Private nurses for common folks

If you or your parents need medical care, consider bringing the services of a hospital to your home.

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By Patricia B. Gray, Money Magazine contributing writer

Match nurse to need
What you'll pay for home health care largely depends on how much medical expertise you require.
Registered nurses
Change surgical dressings, set up I.V.s, draw blood: $40 to $90
Home health aides
Help you bathe, dress and eat: $13 to $24

(Money Magazine) -- You may think of private nurses as a luxury for the ultra-rich, like a butler or personal chauffeur. But hiring in-house medical care has become an increasingly viable option for regular folks too.

You can use a nurse to ease the transition from hospital to home after surgery or a major illness, or even to administer chemotherapy if you want to stay out of a clinic or hospital. Visits from a private nurse can help your elderly parent remain in his or her own house safely.

Care at home can be a less expensive option than an extended stay in a nursing facility, says Kathleen Kelly, executive director of the Family Caregiver Alliance, a San Francisco nonprofit. Still, the cost can add up quickly, and you may have to cover most of it yourself. So it pays to know whether you need a nurse and how to pick one.

Know who is footing the bill

If you're under 65, chances are you're on your own; for the most part, group health insurance offers little if any coverage for private nursing care. If you are tending to an elderly relative, you will get help from Medicare, which generally pays for up to eight hours a day or 24 hours a week of care within a 60-day period.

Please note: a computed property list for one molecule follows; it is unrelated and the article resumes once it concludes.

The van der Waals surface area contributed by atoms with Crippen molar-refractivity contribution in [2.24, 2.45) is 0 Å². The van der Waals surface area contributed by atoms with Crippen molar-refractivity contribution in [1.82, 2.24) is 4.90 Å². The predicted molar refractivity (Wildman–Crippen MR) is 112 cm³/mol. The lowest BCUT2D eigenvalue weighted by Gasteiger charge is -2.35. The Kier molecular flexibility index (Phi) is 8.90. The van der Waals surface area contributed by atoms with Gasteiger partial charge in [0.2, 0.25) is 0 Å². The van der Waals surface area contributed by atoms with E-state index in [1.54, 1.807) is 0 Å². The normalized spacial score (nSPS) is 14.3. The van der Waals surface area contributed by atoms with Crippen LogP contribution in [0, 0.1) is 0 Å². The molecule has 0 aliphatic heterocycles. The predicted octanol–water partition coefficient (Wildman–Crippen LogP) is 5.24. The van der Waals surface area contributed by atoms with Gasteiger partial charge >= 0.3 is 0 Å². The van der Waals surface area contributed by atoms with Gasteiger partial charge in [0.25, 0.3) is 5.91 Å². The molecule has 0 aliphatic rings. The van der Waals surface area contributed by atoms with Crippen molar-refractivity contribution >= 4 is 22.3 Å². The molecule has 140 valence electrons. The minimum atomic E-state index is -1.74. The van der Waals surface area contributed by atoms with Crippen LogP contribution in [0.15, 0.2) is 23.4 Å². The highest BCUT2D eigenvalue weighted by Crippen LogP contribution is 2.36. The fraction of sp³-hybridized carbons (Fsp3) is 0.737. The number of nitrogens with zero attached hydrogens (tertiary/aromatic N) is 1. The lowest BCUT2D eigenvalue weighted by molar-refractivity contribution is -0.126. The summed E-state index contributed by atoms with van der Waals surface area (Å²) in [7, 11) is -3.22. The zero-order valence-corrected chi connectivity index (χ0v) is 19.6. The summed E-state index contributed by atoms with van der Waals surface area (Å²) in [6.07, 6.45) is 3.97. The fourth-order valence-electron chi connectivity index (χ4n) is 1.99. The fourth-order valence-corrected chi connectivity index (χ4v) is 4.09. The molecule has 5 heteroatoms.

Your relative's long-term-care insurance may also provide some coverage, usually $150 to $200 a day (which buys two to four hours of nursing care or about 10 hours of an aide's time). Review the policy before you bring someone onboard.

Make sure a nurse is necessary

You'll pay three times as much for a nurse as for an aide (see table), so consider what care you need. If you're recovering at home from major surgery, you will likely need the services of a registered nurse (R.N.), who can do everything that a nurse in a hospital might do, from monitoring vital signs such as pulse and blood pressure to dressing wounds and setting up an intravenous catheter for drug treatments.

Plus, an R.N. will be able to alert you to complications in your condition. "An experienced nurse has almost a sixth sense for trouble," says Mary Jean Schumann, director of policy and practice for the American Nurses Association.

If your situation is more practical than medical - you need help eating or dressing because you're woozy or weak, for example - a health aide, who may have little formal training, should suffice. The most cost-effective strategy may be to combine the two options; if, say, you're recovering from surgery, have a nurse visit for an hour or two a day to change bandages and administer medications, but let an aide provide around-the-clock care.

Tally the cost

According to a 2007 MetLife survey, agencies charge $13 to $24 an hour for a home health aide, depending on where you live. A registered nurse will cost about three times that much, or $40 to $90 an hour. For agency recommendations, ask another nurse at your hospital or a discharge planner, and find out whether the agency monitors its workers' performance and covers liability insurance and workers' compensation.

You can lower the bill by about a third by hiring - and screening -candidates yourself, but if you hire an aide on your own and she throws out her back while helping Grandpa into the bath, you could end up paying for her medical bills. Even if you can take the risk, you'll almost certainly want to use an agency if the patient is too sick or old to voice any complaints about a caregiver or the quality of care, says Schumann.

Patricia B. Gray is a medical writer and former editor-in-chief of Dartmouth Medical School's Internet venture. E-mail her at

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